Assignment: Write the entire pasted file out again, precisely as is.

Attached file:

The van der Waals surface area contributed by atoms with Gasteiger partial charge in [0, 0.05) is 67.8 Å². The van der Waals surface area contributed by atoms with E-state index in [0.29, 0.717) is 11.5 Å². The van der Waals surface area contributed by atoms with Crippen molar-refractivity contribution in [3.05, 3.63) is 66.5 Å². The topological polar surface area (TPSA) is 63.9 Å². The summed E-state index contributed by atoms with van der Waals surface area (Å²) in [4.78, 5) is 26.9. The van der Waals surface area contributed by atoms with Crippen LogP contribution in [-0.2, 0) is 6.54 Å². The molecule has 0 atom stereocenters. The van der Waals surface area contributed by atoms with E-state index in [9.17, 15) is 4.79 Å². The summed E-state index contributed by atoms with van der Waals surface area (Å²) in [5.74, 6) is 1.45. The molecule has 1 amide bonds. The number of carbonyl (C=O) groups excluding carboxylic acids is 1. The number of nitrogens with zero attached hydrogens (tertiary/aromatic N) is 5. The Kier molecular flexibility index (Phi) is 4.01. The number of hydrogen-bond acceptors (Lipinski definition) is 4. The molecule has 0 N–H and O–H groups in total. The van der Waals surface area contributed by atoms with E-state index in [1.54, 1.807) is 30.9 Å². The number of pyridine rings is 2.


The van der Waals surface area contributed by atoms with Gasteiger partial charge in [0, 0.05) is 67.8 Å². The van der Waals surface area contributed by atoms with E-state index in [0.29, 0.717) is 11.5 Å². The van der Waals surface area contributed by atoms with Crippen molar-refractivity contribution in [3.05, 3.63) is 66.5 Å². The topological polar surface area (TPSA) is 63.9 Å². The summed E-state index contributed by atoms with van der Waals surface area (Å²) in [4.78, 5) is 26.9. The van der Waals surface area contributed by atoms with Crippen LogP contribution in [-0.2, 0) is 6.54 Å². The molecule has 0 atom stereocenters. The van der Waals surface area contributed by atoms with E-state index in [9.17, 15) is 4.79 Å². The summed E-state index contributed by atoms with van der Waals surface area (Å²) in [5.74, 6) is 1.45. The molecule has 1 amide bonds. The number of carbonyl (C=O) groups excluding carboxylic acids is 1. The number of nitrogens with zero attached hydrogens (tertiary/aromatic N) is 5. The Kier molecular flexibility index (Phi) is 4.01. The number of hydrogen-bond acceptors (Lipinski definition) is 4. The molecule has 0 N–H and O–H groups in total. The van der Waals surface area contributed by atoms with E-state index in [1.54, 1.807) is 30.9 Å². The number of pyridine rings is 2.